I don’t believe it. Well, of course I do, because I predicted it: The Obama regime has begun inflating the automotive bubble by purchasing 17,600 “green” automobiles from GM, Ford, and Chrysler as part of its counterproductive $787 billion stimulus plan. It will spend $285 million on the automobiles by June 1, 2009. The secondary purpose of the purchases is to replace older, lower-tech, less fuel-efficient cars in the federal government’s fleet with newer cars that use less gas and expel less carbon. The primary purpose, as stated by the White House’s official press release, is “to increase demand for American auto companies during these difficult economic times.”
I know a quarter of a billion dollars is small beans compared to the twenty or so billion dollars the federal government recently gave—oh, sorry, “loaned”—to GM and Chrysler, but these purchases will only increase the calculated demand of Detroit vehicles (or, at least, the “green” ones), which will only push up their prices, just as the federal government and the Federal Reserve did with real estate earlier this decade.
Perhaps you’ve heard about the Consumer Assistance to Recycle and Save (CARS) bill, a.k.a. “cash for clunkers,” introduced in the House by Betty Sutton (D-OH). It would give a $3000 to $5000 tax credit to anyone who traded in an eight-year-old vehicle for a car that met certain fuel-efficiency standards. This U.S. News and World Report article gives some details about which American-made or American-assembled cars are expected to qualify for a tax credit under that program. (Note that they aren’t all Big Three products.) It hasn’t been signed into law, but I predict something like it will be.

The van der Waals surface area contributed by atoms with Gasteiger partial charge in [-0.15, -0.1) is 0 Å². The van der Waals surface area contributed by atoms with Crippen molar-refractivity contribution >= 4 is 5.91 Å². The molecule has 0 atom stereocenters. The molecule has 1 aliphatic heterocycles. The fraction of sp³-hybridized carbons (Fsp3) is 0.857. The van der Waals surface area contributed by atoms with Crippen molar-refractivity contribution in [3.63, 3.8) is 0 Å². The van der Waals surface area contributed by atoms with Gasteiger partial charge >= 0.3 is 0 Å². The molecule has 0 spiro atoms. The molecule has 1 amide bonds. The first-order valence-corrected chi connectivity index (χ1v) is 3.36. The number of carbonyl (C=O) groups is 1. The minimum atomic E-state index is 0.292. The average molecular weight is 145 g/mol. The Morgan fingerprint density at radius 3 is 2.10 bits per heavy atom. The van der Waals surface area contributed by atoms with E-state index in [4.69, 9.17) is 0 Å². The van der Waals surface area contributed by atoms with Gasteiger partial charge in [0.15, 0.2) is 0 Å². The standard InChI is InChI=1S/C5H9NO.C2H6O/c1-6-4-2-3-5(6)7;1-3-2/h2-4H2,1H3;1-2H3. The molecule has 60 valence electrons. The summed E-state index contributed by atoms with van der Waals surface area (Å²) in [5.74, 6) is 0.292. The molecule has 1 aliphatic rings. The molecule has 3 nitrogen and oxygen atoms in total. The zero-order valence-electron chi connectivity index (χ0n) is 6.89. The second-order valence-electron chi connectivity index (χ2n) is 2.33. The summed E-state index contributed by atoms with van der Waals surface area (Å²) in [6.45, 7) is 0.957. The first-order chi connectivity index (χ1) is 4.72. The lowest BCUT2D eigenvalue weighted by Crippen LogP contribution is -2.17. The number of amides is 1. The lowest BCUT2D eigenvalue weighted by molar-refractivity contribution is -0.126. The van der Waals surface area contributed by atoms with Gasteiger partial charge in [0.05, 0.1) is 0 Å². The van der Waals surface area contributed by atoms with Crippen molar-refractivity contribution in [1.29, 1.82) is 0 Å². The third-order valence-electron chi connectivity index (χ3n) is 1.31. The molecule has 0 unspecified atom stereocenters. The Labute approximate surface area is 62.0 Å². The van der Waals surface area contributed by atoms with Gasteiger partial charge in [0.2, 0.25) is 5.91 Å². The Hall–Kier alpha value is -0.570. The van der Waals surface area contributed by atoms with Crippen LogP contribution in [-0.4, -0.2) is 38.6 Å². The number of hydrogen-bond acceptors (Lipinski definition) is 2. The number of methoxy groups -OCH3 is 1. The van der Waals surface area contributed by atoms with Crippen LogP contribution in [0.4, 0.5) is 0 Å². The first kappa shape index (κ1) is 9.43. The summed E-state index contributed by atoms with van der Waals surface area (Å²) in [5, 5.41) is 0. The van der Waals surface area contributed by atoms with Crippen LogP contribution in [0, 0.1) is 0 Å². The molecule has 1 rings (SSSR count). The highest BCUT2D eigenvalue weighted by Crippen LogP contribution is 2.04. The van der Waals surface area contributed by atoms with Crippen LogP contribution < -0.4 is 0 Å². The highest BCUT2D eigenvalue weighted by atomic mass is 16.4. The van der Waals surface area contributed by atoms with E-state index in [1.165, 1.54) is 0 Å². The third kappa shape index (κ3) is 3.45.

Also, don’t forget that the federal government will throw more money at the Big Three; it is unrealistic to assume they can remain profitable for long, if at all; artificial stimulation of sales will constitute a small portion of Obama’s interference with their restructuring and refocusing. More money, more incentives, more subsidies, more edicts from on high.
It is far from over. This is only the beginning of the auto bubble. It will be inflated while the Big Three stagger on the inadequate legs provided by the government, and when the bubble bursts because demand isn’t high enough and Americans can’t afford to keep buying cars—de facto or de jure nationalization.